Ruby Mountain Wilderness, Humboldt-Toynbee National Forest
While we were visiting Tom’s niece Katie and her fiancee Will, Tom and I had a day of hiking in the gorgeous Ruby Mountains nearby. I had only heard of the Ruby Mountain Range the previous year when it was recommended by our friend Grey who lives in northern Michigan though of course Tom knew of the mountains and had previously visited the lower elevations of Lamoille Canyon. Unfortunately, Katie and Will had to work in the day time and were not able to join us though we all still enjoyed dinners and evening chats.
It being the last week of June, we headed for the end of the road and the beginning of the Ruby Crest National Recreation Trail – a backpacking route which passes multiple lakes as it climbs into the glacial bowl and eventually over the pass – thinking it would be snow free. However, for not the first time that week Nevada challenged my expectations: we ran into snow less than 2 miles from the trailhead. Patches and small snowfields on the trail didn’t do more than slow us down but rather suddenly we encountered expansive drifts that completely obscured the trail. Following the occasional footprint and looking ahead for signs of a trail in the landscape finally proved inadequate and we decided to make our way – each of us on a path of our own choosing – to a granite ledge a couple hundred feet away for a view. Arriving after a rather graceless scramble to that point we determined we could continue south for awhile into the bowl, as long as we were willing to ford streams and runoff and slog through some mud. We did so and reached one of the lakes before calling it far enough though we enjoyed all the earliest wildflowers popping out from the saturated earth as we went.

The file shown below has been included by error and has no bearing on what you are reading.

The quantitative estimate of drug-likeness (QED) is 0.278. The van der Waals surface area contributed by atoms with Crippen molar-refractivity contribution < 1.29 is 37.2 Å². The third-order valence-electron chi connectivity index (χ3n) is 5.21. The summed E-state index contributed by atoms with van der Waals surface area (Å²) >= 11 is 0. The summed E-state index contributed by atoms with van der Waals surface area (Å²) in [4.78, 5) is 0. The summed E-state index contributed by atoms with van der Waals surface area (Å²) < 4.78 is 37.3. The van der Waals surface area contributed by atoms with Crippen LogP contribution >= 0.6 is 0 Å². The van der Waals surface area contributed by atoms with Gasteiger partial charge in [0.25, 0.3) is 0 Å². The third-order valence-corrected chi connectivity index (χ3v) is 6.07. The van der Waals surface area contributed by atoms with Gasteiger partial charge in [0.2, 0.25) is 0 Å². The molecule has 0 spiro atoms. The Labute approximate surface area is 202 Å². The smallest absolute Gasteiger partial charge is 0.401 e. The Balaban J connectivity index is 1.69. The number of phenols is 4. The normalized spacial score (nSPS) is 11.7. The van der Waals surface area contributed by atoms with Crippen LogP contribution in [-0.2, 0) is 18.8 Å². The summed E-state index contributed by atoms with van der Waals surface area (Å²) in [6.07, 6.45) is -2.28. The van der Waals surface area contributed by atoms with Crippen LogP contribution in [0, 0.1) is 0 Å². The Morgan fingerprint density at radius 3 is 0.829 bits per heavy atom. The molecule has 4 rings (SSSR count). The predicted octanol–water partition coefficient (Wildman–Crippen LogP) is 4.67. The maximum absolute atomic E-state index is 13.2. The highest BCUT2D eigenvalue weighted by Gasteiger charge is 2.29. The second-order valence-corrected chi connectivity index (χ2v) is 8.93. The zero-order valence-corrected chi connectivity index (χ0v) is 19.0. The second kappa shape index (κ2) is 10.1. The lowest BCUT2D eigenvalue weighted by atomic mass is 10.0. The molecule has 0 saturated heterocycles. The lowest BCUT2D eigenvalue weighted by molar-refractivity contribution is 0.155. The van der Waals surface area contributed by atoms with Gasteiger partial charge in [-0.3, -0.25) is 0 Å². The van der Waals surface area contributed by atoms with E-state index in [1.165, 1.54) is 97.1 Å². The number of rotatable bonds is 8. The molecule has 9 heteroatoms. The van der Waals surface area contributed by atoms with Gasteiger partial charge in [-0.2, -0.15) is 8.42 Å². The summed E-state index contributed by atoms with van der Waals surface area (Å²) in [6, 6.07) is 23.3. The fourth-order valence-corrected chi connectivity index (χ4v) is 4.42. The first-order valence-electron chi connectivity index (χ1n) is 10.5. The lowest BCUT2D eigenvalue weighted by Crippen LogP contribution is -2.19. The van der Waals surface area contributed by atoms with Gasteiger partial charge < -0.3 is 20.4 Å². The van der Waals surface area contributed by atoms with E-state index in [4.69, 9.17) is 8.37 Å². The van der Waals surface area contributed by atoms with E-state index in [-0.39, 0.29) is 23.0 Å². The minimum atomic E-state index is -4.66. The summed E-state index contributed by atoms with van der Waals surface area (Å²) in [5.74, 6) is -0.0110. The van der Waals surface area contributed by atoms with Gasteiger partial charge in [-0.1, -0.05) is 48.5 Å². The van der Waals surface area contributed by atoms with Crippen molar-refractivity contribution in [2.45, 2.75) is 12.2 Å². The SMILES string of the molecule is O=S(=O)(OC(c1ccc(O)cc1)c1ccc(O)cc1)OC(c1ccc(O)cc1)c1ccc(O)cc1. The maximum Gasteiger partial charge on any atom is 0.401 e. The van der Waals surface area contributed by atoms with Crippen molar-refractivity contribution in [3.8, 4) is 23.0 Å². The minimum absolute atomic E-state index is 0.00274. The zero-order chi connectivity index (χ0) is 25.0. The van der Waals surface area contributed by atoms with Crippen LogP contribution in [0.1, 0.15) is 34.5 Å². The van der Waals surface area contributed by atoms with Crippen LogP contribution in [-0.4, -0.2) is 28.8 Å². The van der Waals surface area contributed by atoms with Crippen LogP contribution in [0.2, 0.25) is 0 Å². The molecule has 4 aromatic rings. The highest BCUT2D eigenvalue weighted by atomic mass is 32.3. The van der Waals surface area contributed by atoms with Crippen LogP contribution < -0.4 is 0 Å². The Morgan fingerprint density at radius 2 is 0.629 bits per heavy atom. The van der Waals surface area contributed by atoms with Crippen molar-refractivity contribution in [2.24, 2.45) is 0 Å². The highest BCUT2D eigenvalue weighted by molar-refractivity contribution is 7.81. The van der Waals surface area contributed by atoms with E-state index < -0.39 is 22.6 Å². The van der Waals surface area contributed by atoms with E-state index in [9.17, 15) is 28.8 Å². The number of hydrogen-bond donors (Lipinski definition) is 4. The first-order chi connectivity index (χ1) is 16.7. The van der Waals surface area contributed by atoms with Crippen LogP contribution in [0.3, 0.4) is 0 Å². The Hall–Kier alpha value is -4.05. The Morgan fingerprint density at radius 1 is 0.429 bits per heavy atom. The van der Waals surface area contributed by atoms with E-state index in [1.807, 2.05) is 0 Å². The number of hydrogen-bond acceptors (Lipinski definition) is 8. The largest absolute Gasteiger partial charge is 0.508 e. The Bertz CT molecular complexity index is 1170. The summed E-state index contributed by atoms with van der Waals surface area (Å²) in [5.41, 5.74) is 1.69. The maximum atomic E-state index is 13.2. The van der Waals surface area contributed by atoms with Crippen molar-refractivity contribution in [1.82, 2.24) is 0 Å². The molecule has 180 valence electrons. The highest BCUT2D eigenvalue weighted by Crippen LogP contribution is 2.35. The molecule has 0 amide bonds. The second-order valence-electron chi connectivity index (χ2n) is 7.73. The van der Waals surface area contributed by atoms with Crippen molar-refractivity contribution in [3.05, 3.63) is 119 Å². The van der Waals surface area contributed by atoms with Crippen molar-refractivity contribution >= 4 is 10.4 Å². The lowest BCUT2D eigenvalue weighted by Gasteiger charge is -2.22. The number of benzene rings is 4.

We returned to the trailhead via our route since we didn’t believe we’d be able to find the trail again but we felt a bit disappointed to be leaving such beautiful alpine mountains… until we found a trailhead on the opposite end of the parking area. The Island Lake Trail was entirely snow-free and chock full of colorful wildflowers, two things we greatly appreciated as we ascended the many, many switchbacks carved into the south face of the glacial valley. As we rose the view steadily improved too, revealing more of the lush, green valley floor below and etched crags in the rock above. Three-quarters of the way to the lake we crossed the outflow plummeting hundreds of feet to the valley floor, which was a truly impressive sight and then finally, we reached the glacial lake nestled in the cirque.
Ruby Crest National Recreation Trail (and some off-trail exploration):
Island Lake Trail: